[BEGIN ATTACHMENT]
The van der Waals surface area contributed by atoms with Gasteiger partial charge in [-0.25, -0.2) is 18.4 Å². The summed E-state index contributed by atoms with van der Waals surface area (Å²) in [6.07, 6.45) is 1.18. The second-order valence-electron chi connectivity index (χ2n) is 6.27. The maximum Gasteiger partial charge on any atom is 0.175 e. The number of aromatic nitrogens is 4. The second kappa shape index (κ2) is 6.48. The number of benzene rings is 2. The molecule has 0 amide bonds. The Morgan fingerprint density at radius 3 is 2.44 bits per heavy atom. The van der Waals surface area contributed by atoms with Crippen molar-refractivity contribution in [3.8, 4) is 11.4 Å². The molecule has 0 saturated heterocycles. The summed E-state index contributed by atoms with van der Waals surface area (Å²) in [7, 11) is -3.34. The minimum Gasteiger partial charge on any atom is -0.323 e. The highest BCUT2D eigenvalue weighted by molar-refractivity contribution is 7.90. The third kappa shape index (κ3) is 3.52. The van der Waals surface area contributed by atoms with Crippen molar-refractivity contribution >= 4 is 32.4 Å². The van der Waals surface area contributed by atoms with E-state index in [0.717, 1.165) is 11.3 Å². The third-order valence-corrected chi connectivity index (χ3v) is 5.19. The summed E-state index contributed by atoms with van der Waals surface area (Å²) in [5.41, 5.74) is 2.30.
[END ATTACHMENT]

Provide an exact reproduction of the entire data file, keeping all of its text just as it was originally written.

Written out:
The van der Waals surface area contributed by atoms with Gasteiger partial charge in [-0.25, -0.2) is 18.4 Å². The summed E-state index contributed by atoms with van der Waals surface area (Å²) in [6.07, 6.45) is 1.18. The second-order valence-electron chi connectivity index (χ2n) is 6.27. The maximum Gasteiger partial charge on any atom is 0.175 e. The number of aromatic nitrogens is 4. The second kappa shape index (κ2) is 6.48. The number of benzene rings is 2. The molecule has 0 amide bonds. The Morgan fingerprint density at radius 3 is 2.44 bits per heavy atom. The van der Waals surface area contributed by atoms with Crippen molar-refractivity contribution in [3.8, 4) is 11.4 Å². The molecule has 0 saturated heterocycles. The summed E-state index contributed by atoms with van der Waals surface area (Å²) in [7, 11) is -3.34. The minimum Gasteiger partial charge on any atom is -0.323 e. The highest BCUT2D eigenvalue weighted by molar-refractivity contribution is 7.90. The third kappa shape index (κ3) is 3.52. The van der Waals surface area contributed by atoms with Crippen molar-refractivity contribution >= 4 is 32.4 Å². The van der Waals surface area contributed by atoms with E-state index in [0.717, 1.165) is 11.3 Å². The third-order valence-corrected chi connectivity index (χ3v) is 5.19. The summed E-state index contributed by atoms with van der Waals surface area (Å²) in [5.41, 5.74) is 2.30.